Thomkleinphoto2The Idaho Centennial Trail takes hikers 900 miles through some of Idaho’s most beautiful places. With the current rise in popularity of long distance hiking, it is high time that the ICT gets the recognition it deserves as one of America’s most rugged and remote hikes. But an increase in hikers means an increased need for stewardship, education, and awareness.

The Idaho Trails Association has teamed up with local partners to help improve trail conditions for future hikers. Coordinating with our long time backcountry allies, the Selway Bitterroot Frank Church Foundation, and Forest Service trail crews, over 50 miles of the ICT were cleared in 2016. Stewards of the trail cut hundreds of logs, cleared water bars and improved drainage, addressed some hiker hazards, and opened up trails that have been choked up for decades.

It is with great pride that we return to areas of Idaho that have long since been overlooked, and where we are at risk of losing access to our wild places. We hope the growth of the Idaho Centennial Trail will create more interest and investment in our public lands, and lead the way for Idaho’s next generation of outdoor adventurers.

Thom Klein is an ITA volunteer from Eastern Idaho who has made it his goal to hike the entire length of the ICT in sections. He has helped us coordinate presentations at Idaho State University, so we were happy to help him with a ride out of the Frank Church as he bagged his last miles of the season. Congratulations Thom on a spectacular season of hiking and thank you for your contributions to the Idaho Trails Association.


Volunteer Spotlight: Thom Klein, Pocatello


This past summer, I took a notion to hike at least part of the Idaho Centennial Trail—the gorgeous but neglected south-to-north route through Idaho’s wildlands. Yet I have to admit to being a bit of a wuss: the idea of solo-hiking (and especially solo-sleeping) is not something I relish. So I persuaded various friends to come along for 3-4 day sections, beginning with the Owyhee Desert and working northwards into the Sawtooths and the central mountains. (See the article by Mike Stubbs in Idaho MagazineThomkleinphoto1 for a description of one of those hikes.)

However, I was having trouble getting companions for the section into the Frank Church Wilderness, until Clay Jacobson, from the Idaho Trails Association, suggested that I hike in along the Middle Fork to meet a trail crew sponsored by the ITA and SBFCF, which was going to be working its way down Marble Creek, a notoriously difficult and overgrown portion of the ICT. I could meet up with the trail crew—however far they had gotten—and hitch a ride out.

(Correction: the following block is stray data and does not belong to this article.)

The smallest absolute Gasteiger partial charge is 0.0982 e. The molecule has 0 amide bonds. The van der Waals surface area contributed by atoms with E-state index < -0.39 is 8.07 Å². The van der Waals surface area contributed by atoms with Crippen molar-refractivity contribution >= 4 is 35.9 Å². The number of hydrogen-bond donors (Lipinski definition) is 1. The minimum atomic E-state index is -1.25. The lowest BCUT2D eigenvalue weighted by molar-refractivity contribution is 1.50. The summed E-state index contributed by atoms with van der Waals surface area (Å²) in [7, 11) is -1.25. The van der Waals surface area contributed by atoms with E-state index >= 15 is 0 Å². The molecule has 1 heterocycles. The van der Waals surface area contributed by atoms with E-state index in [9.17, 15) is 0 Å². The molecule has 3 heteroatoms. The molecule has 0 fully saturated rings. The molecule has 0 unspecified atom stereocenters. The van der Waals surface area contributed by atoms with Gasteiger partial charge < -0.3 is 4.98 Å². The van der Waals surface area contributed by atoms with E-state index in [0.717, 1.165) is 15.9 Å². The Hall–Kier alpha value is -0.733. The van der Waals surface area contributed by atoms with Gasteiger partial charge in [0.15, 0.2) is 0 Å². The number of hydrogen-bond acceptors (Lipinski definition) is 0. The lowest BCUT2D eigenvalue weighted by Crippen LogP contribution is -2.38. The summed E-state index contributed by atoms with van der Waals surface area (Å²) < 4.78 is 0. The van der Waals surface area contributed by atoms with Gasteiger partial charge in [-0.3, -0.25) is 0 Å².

I enjoyed my walk first along Marsh Creek and then the Middle Fork, and had plenty of rafters at least for visual company. After two days, I found myself at the outlet of Marble Creek, and managed to score a large serving of steak fajitas from the party of boaters camped there.

The next day, Marble Creek trail started out fairly clear. Occasionally, trail and creek would squeeze into a narrow gully, and then I had to push through undergrowth as I sang loudly to scare off any large animals. After the old Mitchell homestead, though, I began to see how Marble had gotten its reputation: with lots of deadfall and thick regrowth at creek crossings, it was easy to lose the trail. Thomkleinphoto3At one point, I found myself waste-deep in a beaver pond; at another, I had to cross a steep, unstable slide area with a 200-foot drop to the creek bottom.

At last, late in the afternoon, I began to see signs of recent trail work and then came upon an immense log-jam which was obviously in the process of being cleared, with tools and helmets laid on one side. The contrast in the quality of the trail was like night and day, and I hurried ahead. I kept rounding corners and expecting to find the crew’s encampment (it was another four miles), but at last I spotted the tethered mules and shed a few grateful tears as I pulled in, just in time for a hot supper—and cold beer, of course.

This trip was the highpoint of my hiking this summer, and I am immensely grateful for the ITA’s work in the backcountry, keeping these beautiful places accessible for those who don’t mind enduring some blisters—and maybe a brief meeting with a black bear.


We invite you to join us in 2017 as we continue to make a positive impact in the Idaho backcountry. New trail work projects will be announced in the spring, but you can get involved right now by becoming an ITA member at whatever level is right for you. We appreciate all our members and could not do our important work without you. Thank you!